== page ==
Windows Server 2012 is fast approaching and from the RC that is available its going to be awesome. Now I’ve been looking into an area that has traditionally changed very little since Windows 2000. DHCP has remained fairly constant but with Windows Server 2012 there are 2 great new additions to the DHCP role. One feature is DHCP failover where 2 DHCP servers can either be configure to load balance the DHCP process or one server can take over from another should the active DHCP server go into a failure state. The feature I will be discussing here though in DHCP policies, policies can be set to assign DHCP IP addresses based on criteria of the client pc.
First off this blog post is based on the RC version of Windows Server 2012 so the feature may change or completely disappear in the actual release.
DHCP policies allow you to allocate IP addresses and scope options based upon details that the client sends when performing the Discover task of the DORA (Discover Offer Request Accept) process. This means that you could for example give a certain range of IP addresses and scope options to either specific MAC addresses, or Vendor/User class, Client ID or Relay Agent Information. This would be really handy if you had a number of different thin clients from say HP and Wyse and you can set policies to direct the clients to different FTP servers to receive their device configuration.
Lets work through an example to show you the power of DHCP policies.
To configure DHCP policies click TOOLS\DHCP within the Server 2012 server manager and expand the DHCP node to show the policies.
Right Click and choose Activate to enable the DHCP policy then right click and choose new policy.
Give the policy a name and a description then click next.
The next screen is where you configure what the policy will apply to.
Click the Add button to start building your policy matching in this instance we will match the policy to a MAC address of a client pc.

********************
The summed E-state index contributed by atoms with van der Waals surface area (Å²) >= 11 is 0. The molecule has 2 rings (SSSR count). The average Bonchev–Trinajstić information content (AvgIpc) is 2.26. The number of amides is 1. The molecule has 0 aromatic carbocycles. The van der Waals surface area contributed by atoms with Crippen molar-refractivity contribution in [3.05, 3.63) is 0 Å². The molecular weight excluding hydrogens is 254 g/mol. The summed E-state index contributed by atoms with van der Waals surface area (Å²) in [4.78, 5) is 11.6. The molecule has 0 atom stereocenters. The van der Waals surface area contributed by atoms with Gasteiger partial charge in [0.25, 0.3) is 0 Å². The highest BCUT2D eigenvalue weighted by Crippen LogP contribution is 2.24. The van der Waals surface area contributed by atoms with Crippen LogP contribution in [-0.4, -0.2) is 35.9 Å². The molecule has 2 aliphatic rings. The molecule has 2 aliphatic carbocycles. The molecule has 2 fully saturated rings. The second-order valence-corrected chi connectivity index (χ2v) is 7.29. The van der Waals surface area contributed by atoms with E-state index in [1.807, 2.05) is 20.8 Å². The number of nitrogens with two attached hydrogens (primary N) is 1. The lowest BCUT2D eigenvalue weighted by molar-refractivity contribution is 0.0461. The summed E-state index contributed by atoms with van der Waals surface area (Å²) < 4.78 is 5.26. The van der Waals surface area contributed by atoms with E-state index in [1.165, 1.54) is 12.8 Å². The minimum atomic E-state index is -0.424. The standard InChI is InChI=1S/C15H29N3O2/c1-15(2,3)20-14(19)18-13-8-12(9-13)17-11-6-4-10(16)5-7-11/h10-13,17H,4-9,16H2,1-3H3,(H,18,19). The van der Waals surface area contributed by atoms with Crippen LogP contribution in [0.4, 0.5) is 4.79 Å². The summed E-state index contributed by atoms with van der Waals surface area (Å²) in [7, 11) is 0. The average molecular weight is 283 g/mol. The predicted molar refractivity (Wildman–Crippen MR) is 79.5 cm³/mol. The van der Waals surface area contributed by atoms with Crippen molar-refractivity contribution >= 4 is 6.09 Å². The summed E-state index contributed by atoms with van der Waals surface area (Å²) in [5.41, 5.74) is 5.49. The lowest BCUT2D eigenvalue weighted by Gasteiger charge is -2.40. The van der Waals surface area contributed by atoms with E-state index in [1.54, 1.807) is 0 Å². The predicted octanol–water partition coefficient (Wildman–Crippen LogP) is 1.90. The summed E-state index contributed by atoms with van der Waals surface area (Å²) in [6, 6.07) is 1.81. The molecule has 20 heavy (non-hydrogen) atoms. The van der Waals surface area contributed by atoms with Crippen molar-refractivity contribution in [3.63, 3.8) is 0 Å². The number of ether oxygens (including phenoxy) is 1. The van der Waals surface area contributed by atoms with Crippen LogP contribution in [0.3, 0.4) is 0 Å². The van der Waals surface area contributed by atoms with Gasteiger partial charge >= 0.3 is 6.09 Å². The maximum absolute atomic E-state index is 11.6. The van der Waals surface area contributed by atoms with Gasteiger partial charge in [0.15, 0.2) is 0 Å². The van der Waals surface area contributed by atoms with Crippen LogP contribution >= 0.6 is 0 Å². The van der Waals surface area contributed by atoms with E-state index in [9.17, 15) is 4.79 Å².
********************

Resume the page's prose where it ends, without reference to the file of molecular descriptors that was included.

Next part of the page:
The next screen allows you to specify a range of IP addresses to allocate to the client machine that matches this policy. You can also use the default address range defined in the dhcp scope by clicking the NO radio button. For example if you had a range of 192.168.168.100 to 192.168.168.200 defined in your default scope you could carve that up in this screen to to allocate IP addresses from 192.168.168.180 to 192.168.168.200 to clients that match this policy. In fact within this screen it wont let you proceed until you specify a valid subrange (if you will) unless you click the NO radio button so typing 172.16.10.100 to 172.16.10.200 is not allowed for example and you will receive the “No valid range” error .
The next screen allows you configure the scope options for the policy so here is where you can identify different DNS servers FTP servers default gateways etc for clients matching this policy. When configuring DNS options within this window it will automatically try to validate the DNS configuration by performing a DNS lookup to the specified server.
The next screen is the summary screen where you see all the policies configuration click finish when you are happy with the settings. The policy is then active straight away although the policy on already powered on clients will not take effect until the next DHCP refresh interval is passed on the client and it tries to renew its DHCP lease.
Pretty cool eh!